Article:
On the Corner


Are you a person of faith? How strong is it? Probably a lot stronger than you think.

You say: “You talkin’ about God?” Sure! But do you have faith in people? For instance–do you have faith in politicians? Let’s say you agree with the politician. Are you more likely to have faith in that person’s actions and decisions than if you disagreed with him or her? Isn’t it true that the vast majority of elected politicians of any party try to abide by their oath of office? Do you have faith in Army leaders? I mean, do you think they genuinely seek to actualize the Army’s two-part mission–to love God and help those in need? Or do they really have some other motive–like power or wealth? Do you have faith in things? You might say–“No! I have faith in God–most of the time–but I would never say I had faith in people or things.”

Wait a minute!

You’ve got loads of faith and you demonstrate it on a regular basis. You put your child on a school bus. You have faith to believe that the bus will arrive safely at the school. You don’t know that it will. But you believe it will. You demonstrate faith in the driver that he or she will maintain control of the bus. You have faith in the agency that licensed the driver–that he knows how to drive–that he’s not drunk, and that he’s in reasonably good enough health not to collapse while heading down a hill. You have faith that the brakes on the bus won’t fail. You have faith that your child will be cared for in school. You’d go crazy without this kind of faith and end up a prisoner in whatever cell you believed was safe.

So you see, faith has something to do with the measure of trust we show in people and things. You trust your husband or your wife–even if you don’t always agree with them. I bet you show it. Your trust is based on a belief system you’ve established in your own mind and that you share with the object of your faith. None of us can be absolutely positive that we will arrive home safely–but we believe it will happen. We trust it will happen. We have faith it will happen.

We continue to have faith in someone or something until they violate their commitment to us. We believe in them as long as the faith is validated–as long as their relationship with us is true, honest, and consistent–as long as they are faithful. Requiring that someone agree with you has nothing to do with whether or not they are faithful to their vows of commitment.

When we discover that our faith is not validated, it is weakened or disappears. Sometimes, this causes people to cut off relationships–to stop talking. So continuing faith requires a continuing relationship of some kind–a relationship strong enough to believe in someone or something.

Sometimes, we can’t see the actual thing in which we have faith. We don’t actually see the brakes on the bus–we don’t actually inspect the tires–we don’t actually give the driver a health or sobriety test. But our belief system allows us to establish faith. Similarly, we don’t actually see the airplane pilots as they fly the plane in for a landing, but we believe they will do a good job. We have faith they will land the plane safely. We believe they are qualified and can be trusted.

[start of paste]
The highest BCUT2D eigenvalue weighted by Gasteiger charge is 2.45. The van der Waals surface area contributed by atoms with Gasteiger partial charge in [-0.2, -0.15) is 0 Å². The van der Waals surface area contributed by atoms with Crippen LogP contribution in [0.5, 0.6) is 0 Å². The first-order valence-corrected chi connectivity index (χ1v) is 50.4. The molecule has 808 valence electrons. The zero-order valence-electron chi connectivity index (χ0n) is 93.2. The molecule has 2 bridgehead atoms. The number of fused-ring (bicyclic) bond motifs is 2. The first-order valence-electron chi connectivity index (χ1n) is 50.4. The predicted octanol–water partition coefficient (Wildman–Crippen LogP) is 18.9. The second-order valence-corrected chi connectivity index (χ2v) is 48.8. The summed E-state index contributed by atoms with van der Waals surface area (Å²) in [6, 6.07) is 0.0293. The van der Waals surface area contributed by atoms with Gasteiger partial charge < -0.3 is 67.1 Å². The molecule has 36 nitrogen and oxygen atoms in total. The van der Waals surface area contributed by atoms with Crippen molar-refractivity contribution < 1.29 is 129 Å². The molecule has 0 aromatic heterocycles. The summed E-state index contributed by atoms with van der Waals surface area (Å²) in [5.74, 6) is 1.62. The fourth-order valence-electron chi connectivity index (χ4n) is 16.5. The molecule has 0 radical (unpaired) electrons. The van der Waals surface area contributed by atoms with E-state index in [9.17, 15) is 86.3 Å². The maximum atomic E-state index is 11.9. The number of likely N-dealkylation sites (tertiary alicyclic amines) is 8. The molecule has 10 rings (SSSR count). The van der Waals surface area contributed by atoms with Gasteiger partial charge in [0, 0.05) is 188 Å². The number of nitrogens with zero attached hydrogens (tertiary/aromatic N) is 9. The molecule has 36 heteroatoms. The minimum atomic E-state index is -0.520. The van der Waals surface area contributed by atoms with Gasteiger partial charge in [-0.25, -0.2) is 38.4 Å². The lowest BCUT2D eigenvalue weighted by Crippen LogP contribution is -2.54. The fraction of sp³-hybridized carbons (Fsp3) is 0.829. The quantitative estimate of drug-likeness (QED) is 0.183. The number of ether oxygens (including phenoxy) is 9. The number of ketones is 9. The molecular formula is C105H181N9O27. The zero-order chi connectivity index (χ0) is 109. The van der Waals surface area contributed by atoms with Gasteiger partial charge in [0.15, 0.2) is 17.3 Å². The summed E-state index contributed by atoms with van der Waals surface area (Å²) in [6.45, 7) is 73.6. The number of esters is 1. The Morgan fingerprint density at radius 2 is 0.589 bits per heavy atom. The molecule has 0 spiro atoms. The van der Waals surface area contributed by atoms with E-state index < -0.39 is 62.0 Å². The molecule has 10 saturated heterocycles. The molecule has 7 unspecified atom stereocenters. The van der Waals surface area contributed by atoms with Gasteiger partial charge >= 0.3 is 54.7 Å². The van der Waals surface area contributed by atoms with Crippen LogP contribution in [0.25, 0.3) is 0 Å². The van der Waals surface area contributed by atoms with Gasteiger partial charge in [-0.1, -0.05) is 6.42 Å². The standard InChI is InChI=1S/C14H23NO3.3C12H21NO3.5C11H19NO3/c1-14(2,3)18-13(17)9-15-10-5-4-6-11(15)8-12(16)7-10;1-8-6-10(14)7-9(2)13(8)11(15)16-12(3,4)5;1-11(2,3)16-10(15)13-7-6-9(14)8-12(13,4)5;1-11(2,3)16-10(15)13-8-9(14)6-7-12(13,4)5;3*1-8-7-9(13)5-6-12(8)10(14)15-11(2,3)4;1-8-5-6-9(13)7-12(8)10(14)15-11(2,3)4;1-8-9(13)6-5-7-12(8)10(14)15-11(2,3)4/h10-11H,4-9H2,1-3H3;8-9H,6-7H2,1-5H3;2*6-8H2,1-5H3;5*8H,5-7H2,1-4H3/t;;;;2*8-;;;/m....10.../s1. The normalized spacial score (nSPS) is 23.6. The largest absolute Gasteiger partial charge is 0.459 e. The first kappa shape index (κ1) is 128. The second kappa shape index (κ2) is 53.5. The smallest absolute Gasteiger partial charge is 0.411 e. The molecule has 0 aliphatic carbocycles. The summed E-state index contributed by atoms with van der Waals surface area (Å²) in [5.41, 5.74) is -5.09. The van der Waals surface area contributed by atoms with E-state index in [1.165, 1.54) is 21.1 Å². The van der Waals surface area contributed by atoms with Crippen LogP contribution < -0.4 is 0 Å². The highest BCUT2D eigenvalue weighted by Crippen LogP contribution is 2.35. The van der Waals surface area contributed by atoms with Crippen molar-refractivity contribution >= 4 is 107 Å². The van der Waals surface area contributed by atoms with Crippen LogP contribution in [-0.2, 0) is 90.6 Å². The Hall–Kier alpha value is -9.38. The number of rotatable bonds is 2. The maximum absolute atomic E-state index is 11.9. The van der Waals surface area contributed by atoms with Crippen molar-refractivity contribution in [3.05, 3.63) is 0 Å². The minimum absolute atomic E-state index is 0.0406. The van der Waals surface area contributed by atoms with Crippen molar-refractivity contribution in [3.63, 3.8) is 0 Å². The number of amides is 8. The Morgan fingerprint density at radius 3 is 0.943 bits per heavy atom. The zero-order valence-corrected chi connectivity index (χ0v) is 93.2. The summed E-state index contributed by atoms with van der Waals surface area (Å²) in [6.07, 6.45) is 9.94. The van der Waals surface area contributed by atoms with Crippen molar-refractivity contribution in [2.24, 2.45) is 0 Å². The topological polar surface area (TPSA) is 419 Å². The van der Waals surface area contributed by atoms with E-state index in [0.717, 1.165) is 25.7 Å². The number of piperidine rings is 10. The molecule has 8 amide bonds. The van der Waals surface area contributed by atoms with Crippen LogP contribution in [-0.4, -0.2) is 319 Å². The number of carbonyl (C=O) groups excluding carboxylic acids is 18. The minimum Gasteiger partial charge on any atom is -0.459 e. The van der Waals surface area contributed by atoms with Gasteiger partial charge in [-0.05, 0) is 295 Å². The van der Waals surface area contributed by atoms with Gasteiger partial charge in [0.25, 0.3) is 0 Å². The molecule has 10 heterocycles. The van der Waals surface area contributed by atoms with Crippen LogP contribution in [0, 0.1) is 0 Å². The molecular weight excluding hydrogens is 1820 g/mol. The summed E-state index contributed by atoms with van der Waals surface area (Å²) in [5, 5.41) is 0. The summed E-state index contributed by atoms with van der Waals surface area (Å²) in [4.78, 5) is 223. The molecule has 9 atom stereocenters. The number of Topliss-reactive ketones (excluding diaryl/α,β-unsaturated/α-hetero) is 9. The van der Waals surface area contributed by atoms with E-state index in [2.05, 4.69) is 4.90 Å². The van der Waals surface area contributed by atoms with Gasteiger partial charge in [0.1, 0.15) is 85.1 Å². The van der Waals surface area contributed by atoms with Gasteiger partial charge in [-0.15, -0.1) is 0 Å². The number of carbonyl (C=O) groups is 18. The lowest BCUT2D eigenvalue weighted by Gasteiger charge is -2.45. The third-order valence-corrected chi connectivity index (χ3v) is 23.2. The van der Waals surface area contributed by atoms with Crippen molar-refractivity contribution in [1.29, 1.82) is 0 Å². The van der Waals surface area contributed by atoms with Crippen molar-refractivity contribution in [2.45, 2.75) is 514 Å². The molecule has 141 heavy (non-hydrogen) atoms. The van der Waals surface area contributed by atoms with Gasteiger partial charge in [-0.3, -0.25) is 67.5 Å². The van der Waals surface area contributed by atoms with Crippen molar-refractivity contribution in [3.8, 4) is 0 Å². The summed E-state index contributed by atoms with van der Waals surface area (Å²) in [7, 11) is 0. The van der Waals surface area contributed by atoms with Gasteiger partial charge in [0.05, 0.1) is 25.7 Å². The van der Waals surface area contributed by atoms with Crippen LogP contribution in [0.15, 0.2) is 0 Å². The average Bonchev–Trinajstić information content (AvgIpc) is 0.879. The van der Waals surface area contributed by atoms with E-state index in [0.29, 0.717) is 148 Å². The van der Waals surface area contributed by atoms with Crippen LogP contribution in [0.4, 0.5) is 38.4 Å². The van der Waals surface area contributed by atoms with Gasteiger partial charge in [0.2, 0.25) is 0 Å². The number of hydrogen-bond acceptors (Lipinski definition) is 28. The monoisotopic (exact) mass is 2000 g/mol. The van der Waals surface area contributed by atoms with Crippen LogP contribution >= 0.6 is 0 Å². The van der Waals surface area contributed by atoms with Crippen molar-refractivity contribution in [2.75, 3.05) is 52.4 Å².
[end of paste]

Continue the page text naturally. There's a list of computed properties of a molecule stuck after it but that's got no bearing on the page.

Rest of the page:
You’ve got more faith than you imagine. The big question is–In what or in whom do you place your faith?–your trust–In what or in whom do you believe? That’s the question!

Humans are only humans. They let us down sometimes, and then we have the choice either to forgive them or not. God never lets you down. He’s consistent–he’s available–he’s faithful–and he wants a relationship with you. It’s easier to have faith in God than in the airplane pilots or the bus driver, because the opportunity for a relationship is much more personal. All of science seems to be discovering the orderliness of God.

You say–“Well…I don’t know about having faith in God.” True! This is not something you gain by knowledge. This is something you gain by faith–by your willingness to believe–by the assurance you develop that his love for you is consistent. In other words, you gain faith according to the nature of your relationship with God.

Sometimes faith dies–like a marriage dies when the two parties don’t work at it. If their relationship fails to communicate mutual love, if there is infidelity, faithlessness, or if one of the parties demonstrates he or she can’t be trusted, faith in the marriage dies. If you want your marriage to succeed, you’ve got to work at it. The same with God. He will remain faithful to us despite everything. If we can’t seem to experience God…in other words, have faith in him, it’s because we don’t work at having a relationship with him.

People build relationships through intimacy. An intimate relationship reveals faith. By trusting someone to hear disclosures of your doubts, frustrations, concerns or secrets–and to know that the disclosures will be held in confidence–in private–that’s what develops an intimate relationship. An intimate relationship presumes giving and receiving. God’s gifts to us are abundant. When we receive them we need to thank him. Our gifts to him come with our obedience to his teaching and to our continuing connection with him. He wants us to get along with each other–to care about each other — to help those in poverty and hopelessness…and as we do, our faith lives and grows.

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